Nana Akufo Addo, the NPP’s flagbearer in the 2012 presidential elections is undoubtedly the loudest voice on free SHS education in Ghana today. He has on several platforms indicated his preparedness to brace the odds and make Senior High School education free in Ghana under his administration. His critics have quizzed him on his inability to put a figure to how much the implementation of the policy would cost the country when the question was put to him on BBC Hardtallk interview. The NPP communication team later came out with a figure of Ghc400 million as the estimated cost of implementing free senior high education in Ghana.

But Akufo Addo and the NPP believe the cost should not be a determining factor in the consideration of whether Ghanaians deserve free SHS education or not. To them, it is only enough if a particular government is determined to empower its people with knowledge.

Proponents of free education in Ghana believes spending money to allow the youth to access secondary education is one of the best investments Ghana can make for its future. Indeed, the debate over money and affordability ignores the facts of history and makes cowards of us because no nation waited to become rich before providing free education for its citizens. An increase in knowledge and skills leads to increase in productivity which leads to higher incomes for the citizenry.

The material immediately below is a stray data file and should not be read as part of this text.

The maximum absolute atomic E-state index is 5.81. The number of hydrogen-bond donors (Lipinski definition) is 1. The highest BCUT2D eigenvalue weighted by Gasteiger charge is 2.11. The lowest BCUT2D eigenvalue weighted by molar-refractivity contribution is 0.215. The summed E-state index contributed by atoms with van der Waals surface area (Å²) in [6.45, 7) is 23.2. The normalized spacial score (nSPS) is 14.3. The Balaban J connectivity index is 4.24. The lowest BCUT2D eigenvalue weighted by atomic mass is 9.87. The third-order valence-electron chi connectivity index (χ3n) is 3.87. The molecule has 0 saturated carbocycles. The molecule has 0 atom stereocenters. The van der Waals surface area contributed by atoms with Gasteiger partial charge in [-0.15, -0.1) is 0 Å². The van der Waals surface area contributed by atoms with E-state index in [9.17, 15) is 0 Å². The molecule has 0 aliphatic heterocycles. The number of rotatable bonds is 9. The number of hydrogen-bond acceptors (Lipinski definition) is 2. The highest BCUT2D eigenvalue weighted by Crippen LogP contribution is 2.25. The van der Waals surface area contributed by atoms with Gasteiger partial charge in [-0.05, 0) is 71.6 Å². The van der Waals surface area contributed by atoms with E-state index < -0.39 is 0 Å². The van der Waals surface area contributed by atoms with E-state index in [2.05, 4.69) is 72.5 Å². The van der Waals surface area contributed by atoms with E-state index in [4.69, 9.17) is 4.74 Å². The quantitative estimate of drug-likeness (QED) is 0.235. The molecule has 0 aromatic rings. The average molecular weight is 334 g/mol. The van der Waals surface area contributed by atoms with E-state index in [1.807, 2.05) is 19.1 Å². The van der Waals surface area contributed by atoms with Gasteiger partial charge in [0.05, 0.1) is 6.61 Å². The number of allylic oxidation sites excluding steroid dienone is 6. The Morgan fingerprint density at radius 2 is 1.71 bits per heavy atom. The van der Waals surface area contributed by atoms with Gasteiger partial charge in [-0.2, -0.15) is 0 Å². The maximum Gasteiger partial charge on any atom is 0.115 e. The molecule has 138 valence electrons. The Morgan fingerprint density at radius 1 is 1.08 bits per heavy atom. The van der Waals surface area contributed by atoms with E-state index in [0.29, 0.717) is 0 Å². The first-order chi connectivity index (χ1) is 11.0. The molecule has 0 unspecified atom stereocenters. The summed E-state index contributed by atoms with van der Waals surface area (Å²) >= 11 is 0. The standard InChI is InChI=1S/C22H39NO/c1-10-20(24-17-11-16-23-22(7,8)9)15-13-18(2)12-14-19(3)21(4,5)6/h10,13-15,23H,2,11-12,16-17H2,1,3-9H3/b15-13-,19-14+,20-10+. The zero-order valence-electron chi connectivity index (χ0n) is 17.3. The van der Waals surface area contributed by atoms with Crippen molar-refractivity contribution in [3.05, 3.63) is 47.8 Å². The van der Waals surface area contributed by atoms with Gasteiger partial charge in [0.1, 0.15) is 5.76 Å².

As succinctly put by economist Dr. Nii Moi Thompson in a recent article “Money should never be an obstacle to great ambitions. If others have put men on the moon, the least we can do is put every Ghanaian child in a classroom”

For sure, this is not the first time an attempt is being made at implementing free education in Ghana. Dr. Kwame Nkrumah gave Ghanaians free education from elementary school to the university level. In fact, most of the country’s current leadership both in government and out of government are products of Dr Nkrumah’s free education system.


Following government’s bashing of Nana Akufo Addo for not being able to cost the policy he has spoken about intensively, the NPP campaign team has come out with a figure of about Ghc 400 million per annum. It is not clear where the NPP intends to source this money from but perhaps the answer to that may not be farfetched. After all, there is the oil money and Chinese loans flowing in the system.